This weekend's basement flood has started me thinking about the things I value. When I went downstairs and noticed the water flowing in, my first thought was the safety of one of my cats, who was lying under my computer desk at the time. Once she was safe, I quickly unhooked the computer and threw it to high ground. By that time, the water had started to rise, and was flowing toward the unfinished part of the basement where we store a lot of our stuff. Boxes full of remnants from old office jobs, stationary that I don't use anymore (although I really wish I still wrote letters in long-hand), the cat carriers, etc. Luckily, my photos are all stored in boxes in an unused bedroom, so that wasn't an issue. However, one thing mattered to me more than anything in that unfinished part of the basement. And that was a sign my grandfather painted for me for my 11th birthday, 18 years ago.
My grandfather was an artist. He was a signmaker for a living, painting and designing signs for the companies in our area. I have 10 younger cousins (I am the oldest), and when each of his grandchildren celebrated a birthday, he would create an amazing personalized sign for him or her. I have pictures of me and him in front of all of them. The early ones were enormous-over 10'x10'. The later ones were smaller, 3'x5'.
Built into each sign was a surprise. Hidden somewhere in the sign-perhaps in one of the letters of "Happy Birthday," perhaps circling around the eye of whatever storybook or cartoon character had captured our childish interest that year- was the word "Papa," the name we called our grandfather. And it was our job to find it.
When I was very young, the "Papa" was easy to find. As I grew older, it was much more challenging. But after the initial "oohing and ahhhing" over the masterpiece he created, the next task at hand was finding the hidden "Papa," and it sometimes took quite some time. He gave hints, though, after awhile.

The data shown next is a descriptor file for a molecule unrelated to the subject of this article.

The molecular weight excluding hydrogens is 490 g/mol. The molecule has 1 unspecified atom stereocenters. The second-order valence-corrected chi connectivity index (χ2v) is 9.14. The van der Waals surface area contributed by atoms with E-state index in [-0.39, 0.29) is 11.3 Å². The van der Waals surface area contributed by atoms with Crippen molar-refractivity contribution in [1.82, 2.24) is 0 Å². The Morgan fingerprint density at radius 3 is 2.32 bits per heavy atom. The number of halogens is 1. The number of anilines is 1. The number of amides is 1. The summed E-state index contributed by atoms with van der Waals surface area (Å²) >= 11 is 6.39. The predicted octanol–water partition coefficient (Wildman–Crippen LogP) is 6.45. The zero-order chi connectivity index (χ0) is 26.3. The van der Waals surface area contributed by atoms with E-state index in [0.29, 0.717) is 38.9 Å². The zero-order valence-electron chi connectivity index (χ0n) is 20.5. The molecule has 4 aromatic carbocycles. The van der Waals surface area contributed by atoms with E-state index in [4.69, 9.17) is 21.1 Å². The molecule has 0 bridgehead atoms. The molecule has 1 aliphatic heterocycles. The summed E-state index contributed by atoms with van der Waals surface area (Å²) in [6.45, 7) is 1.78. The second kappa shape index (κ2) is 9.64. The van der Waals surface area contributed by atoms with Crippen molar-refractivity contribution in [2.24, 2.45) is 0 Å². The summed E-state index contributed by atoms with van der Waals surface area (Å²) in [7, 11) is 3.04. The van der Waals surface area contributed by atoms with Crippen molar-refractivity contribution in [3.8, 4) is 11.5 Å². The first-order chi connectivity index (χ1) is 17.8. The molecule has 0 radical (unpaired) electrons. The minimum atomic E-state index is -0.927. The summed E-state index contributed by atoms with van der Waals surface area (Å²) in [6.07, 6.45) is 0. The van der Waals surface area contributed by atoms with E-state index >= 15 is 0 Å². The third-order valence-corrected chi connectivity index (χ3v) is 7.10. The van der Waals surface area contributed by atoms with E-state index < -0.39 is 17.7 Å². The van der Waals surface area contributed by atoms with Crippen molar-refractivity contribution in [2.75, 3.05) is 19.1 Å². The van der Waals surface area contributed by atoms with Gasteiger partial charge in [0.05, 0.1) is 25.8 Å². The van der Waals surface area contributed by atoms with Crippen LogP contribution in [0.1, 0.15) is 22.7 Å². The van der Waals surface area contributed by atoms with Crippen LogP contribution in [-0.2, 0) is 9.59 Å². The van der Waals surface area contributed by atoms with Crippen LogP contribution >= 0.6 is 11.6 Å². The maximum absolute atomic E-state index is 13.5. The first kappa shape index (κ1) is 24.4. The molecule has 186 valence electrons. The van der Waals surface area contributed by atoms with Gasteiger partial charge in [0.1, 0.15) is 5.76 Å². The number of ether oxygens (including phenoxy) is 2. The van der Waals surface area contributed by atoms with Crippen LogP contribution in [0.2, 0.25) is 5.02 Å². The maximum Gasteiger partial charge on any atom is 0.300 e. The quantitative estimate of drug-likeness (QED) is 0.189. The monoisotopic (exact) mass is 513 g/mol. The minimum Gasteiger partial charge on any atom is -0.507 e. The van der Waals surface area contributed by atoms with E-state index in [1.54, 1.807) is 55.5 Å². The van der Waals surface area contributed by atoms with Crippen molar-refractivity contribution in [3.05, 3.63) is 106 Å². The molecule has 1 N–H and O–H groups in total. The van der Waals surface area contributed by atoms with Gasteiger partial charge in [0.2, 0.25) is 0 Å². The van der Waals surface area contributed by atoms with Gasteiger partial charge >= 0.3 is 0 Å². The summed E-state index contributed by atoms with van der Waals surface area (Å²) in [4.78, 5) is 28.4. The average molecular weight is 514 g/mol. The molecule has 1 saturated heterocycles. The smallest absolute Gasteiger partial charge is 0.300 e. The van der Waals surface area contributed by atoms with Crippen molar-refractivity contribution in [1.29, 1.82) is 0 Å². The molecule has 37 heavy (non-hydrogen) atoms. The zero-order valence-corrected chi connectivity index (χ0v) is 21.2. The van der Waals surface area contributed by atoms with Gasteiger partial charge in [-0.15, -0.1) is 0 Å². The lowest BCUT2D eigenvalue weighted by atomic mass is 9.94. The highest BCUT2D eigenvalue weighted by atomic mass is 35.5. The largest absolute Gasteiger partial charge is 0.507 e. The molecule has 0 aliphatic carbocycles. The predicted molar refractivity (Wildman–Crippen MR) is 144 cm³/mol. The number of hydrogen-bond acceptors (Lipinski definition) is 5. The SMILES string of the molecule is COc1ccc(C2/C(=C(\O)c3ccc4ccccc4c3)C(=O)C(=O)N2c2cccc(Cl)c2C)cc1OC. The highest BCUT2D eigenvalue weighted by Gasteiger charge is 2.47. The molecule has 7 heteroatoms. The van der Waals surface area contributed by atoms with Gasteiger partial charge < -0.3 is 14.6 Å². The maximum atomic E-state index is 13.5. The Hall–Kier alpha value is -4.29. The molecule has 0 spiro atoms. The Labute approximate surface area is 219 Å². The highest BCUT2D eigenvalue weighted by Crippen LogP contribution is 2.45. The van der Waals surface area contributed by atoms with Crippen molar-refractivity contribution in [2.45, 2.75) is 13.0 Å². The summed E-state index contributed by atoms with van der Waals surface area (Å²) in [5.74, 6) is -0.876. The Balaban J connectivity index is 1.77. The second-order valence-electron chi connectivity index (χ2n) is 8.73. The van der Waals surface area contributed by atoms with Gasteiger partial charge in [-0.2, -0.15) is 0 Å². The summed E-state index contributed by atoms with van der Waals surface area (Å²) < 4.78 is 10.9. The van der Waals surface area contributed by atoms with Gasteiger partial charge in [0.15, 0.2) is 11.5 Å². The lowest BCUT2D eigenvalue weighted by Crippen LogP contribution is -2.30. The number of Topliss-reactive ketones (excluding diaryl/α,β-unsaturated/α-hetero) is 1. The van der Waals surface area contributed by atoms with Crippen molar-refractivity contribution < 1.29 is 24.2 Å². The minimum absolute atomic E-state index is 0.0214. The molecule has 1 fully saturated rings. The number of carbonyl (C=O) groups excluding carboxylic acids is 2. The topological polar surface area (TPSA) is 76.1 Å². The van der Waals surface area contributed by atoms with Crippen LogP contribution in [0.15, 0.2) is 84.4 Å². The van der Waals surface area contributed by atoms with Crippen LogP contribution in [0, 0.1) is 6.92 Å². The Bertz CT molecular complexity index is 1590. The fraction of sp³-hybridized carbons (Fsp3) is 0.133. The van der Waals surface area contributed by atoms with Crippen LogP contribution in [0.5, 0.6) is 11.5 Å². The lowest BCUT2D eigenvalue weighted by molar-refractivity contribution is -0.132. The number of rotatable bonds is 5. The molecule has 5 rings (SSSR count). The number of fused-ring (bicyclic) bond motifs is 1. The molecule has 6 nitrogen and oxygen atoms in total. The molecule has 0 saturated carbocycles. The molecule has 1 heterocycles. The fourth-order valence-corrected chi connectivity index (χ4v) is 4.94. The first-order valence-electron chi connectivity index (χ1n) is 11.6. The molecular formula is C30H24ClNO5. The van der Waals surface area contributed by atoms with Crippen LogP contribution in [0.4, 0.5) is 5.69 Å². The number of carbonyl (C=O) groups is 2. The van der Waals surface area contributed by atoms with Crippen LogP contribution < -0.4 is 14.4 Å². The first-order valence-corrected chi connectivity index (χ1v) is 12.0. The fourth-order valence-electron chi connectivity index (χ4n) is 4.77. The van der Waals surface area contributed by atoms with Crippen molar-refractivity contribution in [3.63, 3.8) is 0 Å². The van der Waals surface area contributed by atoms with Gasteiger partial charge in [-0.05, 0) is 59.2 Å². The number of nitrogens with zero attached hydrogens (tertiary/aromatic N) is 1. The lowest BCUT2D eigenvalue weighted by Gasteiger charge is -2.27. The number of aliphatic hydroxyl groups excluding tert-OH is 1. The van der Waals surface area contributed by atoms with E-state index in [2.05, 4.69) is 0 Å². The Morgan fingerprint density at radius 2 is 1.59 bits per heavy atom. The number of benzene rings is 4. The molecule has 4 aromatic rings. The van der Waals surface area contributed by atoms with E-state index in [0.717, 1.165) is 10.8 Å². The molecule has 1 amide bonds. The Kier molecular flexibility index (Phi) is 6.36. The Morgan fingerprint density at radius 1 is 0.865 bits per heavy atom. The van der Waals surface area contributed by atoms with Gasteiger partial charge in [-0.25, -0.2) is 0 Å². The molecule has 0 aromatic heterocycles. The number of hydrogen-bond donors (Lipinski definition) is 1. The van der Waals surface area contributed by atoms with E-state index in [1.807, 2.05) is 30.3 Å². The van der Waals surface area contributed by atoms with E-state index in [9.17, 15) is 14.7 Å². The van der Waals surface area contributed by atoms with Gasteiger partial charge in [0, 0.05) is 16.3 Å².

The sign in my basement is the only one I have. I don't know where the others are. So as the water rose in my basement and started to inch up my 11th birthday sign, which reads "Happy 11th Birthday, Krissy. With Love, Papa" and then the word "Dolce," (which means "sweet" in Italian and which was the name he called me by) painted along the bottom, I slogged across the floor, grabbed it, and brought it to safety on the main floor of my house. The bottom is a little wet. But it will dry.
On August 5th of this year, my grandfather will have been gone for 10 years. And while the sign he made me certainly isn't the only memory I have of him, or even the most important one, it's a visual reminder of his amazing talent and of his love for me. I was able to save this part of him and I will keep it safe always.